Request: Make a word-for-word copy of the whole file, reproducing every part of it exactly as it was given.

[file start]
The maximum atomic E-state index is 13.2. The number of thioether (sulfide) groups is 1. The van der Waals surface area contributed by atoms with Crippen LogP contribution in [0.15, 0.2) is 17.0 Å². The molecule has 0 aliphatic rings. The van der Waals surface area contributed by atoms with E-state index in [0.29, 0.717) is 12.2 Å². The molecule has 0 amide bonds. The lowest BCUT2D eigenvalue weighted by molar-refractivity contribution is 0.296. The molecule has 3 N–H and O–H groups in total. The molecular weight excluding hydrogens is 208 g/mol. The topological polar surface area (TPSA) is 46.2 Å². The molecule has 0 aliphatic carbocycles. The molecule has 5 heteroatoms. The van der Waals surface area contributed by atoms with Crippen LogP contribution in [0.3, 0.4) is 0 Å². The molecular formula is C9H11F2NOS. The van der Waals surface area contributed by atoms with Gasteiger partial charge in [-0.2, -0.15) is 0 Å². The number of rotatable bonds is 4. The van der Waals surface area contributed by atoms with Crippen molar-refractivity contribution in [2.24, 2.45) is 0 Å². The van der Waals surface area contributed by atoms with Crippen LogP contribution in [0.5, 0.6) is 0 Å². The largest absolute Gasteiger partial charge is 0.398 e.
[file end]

The maximum atomic E-state index is 13.2. The number of thioether (sulfide) groups is 1. The van der Waals surface area contributed by atoms with Crippen LogP contribution in [0.15, 0.2) is 17.0 Å². The molecule has 0 aliphatic rings. The van der Waals surface area contributed by atoms with E-state index in [0.29, 0.717) is 12.2 Å². The molecule has 0 amide bonds. The lowest BCUT2D eigenvalue weighted by molar-refractivity contribution is 0.296. The molecule has 3 N–H and O–H groups in total. The molecular weight excluding hydrogens is 208 g/mol. The topological polar surface area (TPSA) is 46.2 Å². The molecule has 0 aliphatic carbocycles. The molecule has 5 heteroatoms. The van der Waals surface area contributed by atoms with Crippen LogP contribution in [0.3, 0.4) is 0 Å². The molecular formula is C9H11F2NOS. The van der Waals surface area contributed by atoms with Gasteiger partial charge in [-0.2, -0.15) is 0 Å². The number of rotatable bonds is 4. The van der Waals surface area contributed by atoms with Crippen molar-refractivity contribution in [2.24, 2.45) is 0 Å². The van der Waals surface area contributed by atoms with Crippen LogP contribution in [0.5, 0.6) is 0 Å². The largest absolute Gasteiger partial charge is 0.398 e.